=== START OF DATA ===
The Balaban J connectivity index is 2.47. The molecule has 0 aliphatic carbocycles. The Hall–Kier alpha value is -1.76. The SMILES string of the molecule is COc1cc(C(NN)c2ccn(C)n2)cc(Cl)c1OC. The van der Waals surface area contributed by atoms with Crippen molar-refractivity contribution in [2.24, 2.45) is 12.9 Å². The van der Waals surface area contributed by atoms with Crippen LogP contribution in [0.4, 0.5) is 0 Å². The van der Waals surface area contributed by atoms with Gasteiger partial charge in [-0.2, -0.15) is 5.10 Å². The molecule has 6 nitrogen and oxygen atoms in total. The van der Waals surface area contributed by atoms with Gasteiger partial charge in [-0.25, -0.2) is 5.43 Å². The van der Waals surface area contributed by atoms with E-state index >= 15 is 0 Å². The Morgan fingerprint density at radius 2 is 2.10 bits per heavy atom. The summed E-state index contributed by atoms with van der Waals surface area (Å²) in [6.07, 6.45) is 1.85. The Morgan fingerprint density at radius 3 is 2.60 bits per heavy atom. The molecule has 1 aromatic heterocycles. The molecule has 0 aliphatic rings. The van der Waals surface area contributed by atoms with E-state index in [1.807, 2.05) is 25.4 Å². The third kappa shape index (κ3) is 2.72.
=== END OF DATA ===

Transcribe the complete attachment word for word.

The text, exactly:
The Balaban J connectivity index is 2.47. The molecule has 0 aliphatic carbocycles. The Hall–Kier alpha value is -1.76. The SMILES string of the molecule is COc1cc(C(NN)c2ccn(C)n2)cc(Cl)c1OC. The van der Waals surface area contributed by atoms with Crippen molar-refractivity contribution in [2.24, 2.45) is 12.9 Å². The van der Waals surface area contributed by atoms with Crippen LogP contribution in [0.4, 0.5) is 0 Å². The van der Waals surface area contributed by atoms with Gasteiger partial charge in [-0.2, -0.15) is 5.10 Å². The molecule has 6 nitrogen and oxygen atoms in total. The van der Waals surface area contributed by atoms with Gasteiger partial charge in [-0.25, -0.2) is 5.43 Å². The van der Waals surface area contributed by atoms with E-state index >= 15 is 0 Å². The Morgan fingerprint density at radius 2 is 2.10 bits per heavy atom. The summed E-state index contributed by atoms with van der Waals surface area (Å²) in [6.07, 6.45) is 1.85. The Morgan fingerprint density at radius 3 is 2.60 bits per heavy atom. The molecule has 1 aromatic heterocycles. The molecule has 0 aliphatic rings. The van der Waals surface area contributed by atoms with E-state index in [1.807, 2.05) is 25.4 Å². The third kappa shape index (κ3) is 2.72.